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NHTSA data reveals a worrying rise in speed-related deaths

On Behalf of | Jan 2, 2024 | Motor Vehicle Accidents

The number of deadly traffic accidents involving excess speed increased from 8,650 in 2019 to 11,057 in 2021 according to data from the National Highway Traffic Safety Administration. Speeding has long been the leading cause of fatal accidents in Florida and the rest of the United States, but the number of speed-related deaths and catastrophic injuries has surged even higher in recent years. Many road safety experts believe this worrying rise in speed-related fatalities is being caused by dangerous habits that drivers picked up when lockdowns and travel restrictions greatly reduced traffic in 2020.

Male drivers

These bad habits appear to be especially common among male drivers. The NHTSA data shows that men were involved in 368,640 fatal accidents in 2021, and excessive speed was a factor in 29% of them. Speed was only a factor in 23.5% of the 128,377 fatal crashes involving female drivers. Fatal speed-related accidents are far more common on weekends and public holidays according to the NHTSA, and the demographic group most likely to be killed in these crashes are male drivers under the age of 25.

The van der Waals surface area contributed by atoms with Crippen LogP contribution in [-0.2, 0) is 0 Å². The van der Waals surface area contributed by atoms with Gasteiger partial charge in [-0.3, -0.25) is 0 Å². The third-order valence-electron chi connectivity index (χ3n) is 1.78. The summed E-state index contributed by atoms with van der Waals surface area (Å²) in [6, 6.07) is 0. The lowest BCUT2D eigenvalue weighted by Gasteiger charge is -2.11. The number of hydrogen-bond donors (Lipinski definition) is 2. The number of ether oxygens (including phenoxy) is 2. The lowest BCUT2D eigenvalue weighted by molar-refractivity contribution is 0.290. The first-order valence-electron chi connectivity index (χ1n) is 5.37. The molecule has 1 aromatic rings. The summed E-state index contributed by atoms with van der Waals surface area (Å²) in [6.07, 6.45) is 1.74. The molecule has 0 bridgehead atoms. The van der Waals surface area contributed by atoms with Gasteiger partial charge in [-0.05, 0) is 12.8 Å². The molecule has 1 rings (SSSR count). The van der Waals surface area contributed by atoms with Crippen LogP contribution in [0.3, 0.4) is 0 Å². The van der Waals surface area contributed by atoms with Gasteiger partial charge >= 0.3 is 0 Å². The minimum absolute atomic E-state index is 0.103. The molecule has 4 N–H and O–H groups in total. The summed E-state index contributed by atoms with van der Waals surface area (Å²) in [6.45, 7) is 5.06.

Speed-related accidents in Florida

Data from the Florida Department of Highway Safety and Motor Vehicles reveals that speeding and aggressive driving is a serious road safety problem in the Sunshine State. In 2021, speed-related accidents claimed the lives of 289 drivers, 97 passengers and 22 pedestrians or cyclists. These motor vehicle accidents also caused 847 serious injuries and 2,827 minor injuries. About half of the speeding motorists who caused these accidents were also driving aggressively.

Making the roads safer

Excessive speed is the leading cause of fatal motor vehicle accidents in the United States, and NHTSA data shows that the problem has become much worse in recent years. Steps that could be taken to lower the number of speed-related deaths include lowering speed limits, increasing speeding penalties and enforcing traffic laws more rigorously.